Facebook recently declined requests by government representatives from US, UK and Australia, to bring an end to end-to-end encryption on its messaging services, in a letter to United States Attorney General and his counterparts in UK and Australia.
The social media giant's statement came in response to an open letter in October by government representatives from countries around the world, requesting Facebook to give their respective administrations access to people's chat.
The representatives had suggested that Facebook provide a special backdoor channel specifically for law enforcement in their respective countries - to help them combat the use of secure messaging apps for sharing child sexual imageries, exploitation and abusing children with anonymity and sharing information related to terrorist activities.
According to BuzzFeed News, who has been following this interaction closely, WhatsApp head Will Cathcart and Messenger head Stan Chudnovsky responded to the October open letter by stating, "It is simply impossible to create such a backdoor for one purpose and not expect others to try and open it. People's private messages would be less secure and the real winners would be anyone seeking to take advantage of that weakened security. That is not something we are prepared to do."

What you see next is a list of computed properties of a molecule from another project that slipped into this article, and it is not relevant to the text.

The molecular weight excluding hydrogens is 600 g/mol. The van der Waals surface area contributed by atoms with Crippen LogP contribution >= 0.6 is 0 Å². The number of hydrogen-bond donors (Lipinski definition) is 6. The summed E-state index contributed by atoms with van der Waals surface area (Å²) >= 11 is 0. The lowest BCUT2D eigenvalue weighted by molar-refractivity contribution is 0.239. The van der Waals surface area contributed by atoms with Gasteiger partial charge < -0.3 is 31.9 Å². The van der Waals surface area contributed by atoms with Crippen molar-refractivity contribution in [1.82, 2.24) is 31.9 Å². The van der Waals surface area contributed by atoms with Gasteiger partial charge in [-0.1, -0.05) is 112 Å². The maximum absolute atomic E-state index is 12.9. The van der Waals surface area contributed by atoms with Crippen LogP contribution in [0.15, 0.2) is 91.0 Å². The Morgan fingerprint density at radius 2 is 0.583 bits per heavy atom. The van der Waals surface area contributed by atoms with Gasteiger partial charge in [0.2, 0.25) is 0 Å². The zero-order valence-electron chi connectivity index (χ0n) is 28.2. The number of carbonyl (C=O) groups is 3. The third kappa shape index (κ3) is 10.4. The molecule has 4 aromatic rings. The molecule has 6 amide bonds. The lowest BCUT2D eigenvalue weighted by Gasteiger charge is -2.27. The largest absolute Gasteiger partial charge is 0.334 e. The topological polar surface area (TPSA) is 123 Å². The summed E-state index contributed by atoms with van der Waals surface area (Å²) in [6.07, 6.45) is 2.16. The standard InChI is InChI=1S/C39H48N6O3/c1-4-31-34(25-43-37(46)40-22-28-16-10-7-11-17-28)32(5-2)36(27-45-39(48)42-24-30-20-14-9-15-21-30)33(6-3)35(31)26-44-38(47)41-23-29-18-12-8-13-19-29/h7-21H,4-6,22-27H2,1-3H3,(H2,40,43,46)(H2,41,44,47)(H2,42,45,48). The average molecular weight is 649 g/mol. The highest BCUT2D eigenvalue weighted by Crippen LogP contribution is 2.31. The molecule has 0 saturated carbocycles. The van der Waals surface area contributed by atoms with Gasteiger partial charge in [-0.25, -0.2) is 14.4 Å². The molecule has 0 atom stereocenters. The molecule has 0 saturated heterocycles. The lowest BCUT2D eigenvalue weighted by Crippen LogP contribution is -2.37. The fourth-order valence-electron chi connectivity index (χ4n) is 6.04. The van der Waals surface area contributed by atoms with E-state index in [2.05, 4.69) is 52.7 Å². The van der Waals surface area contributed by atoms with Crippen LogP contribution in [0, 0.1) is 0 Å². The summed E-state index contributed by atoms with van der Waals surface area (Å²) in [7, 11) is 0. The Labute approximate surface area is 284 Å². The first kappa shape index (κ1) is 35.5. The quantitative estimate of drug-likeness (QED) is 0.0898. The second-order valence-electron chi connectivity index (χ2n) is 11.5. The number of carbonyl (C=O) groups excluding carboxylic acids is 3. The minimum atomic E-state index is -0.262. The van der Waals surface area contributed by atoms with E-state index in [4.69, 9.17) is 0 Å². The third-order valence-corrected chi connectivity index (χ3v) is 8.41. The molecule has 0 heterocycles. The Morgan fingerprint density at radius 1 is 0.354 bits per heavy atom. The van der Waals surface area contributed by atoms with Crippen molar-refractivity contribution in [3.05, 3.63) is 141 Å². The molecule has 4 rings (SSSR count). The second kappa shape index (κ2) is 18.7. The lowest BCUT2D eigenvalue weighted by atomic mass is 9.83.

This comes at a time when Facebook publicly stated its intention to implement end-to-end encryption - which only exists on WhatsApp for now - on Instagram Direct and Messenger as well.
End-to-end encryption is a data encryption method that prevents anyone other than the sender and receiver of data to read or modify the transferred content. The ongoing debate over such encryption method has usually been divided into two major arguments - one that favours privacy of individuals (pro-encryption), and one that favours security and public safety (pro-de-encryption).
While end-to-end encryption is generally considered a good method to protect private data of individuals, there has been instances in the past where such encryption has been bypassed with the help of advanced malwares. The most well known example was in the month of October 2019, when an Israeli-made software called Pegasus was used to snoop on WhatsApp messages of journalists, activists and lawyers around the world - including India.
Updated On: 2019-12-11T15:46:28+05:30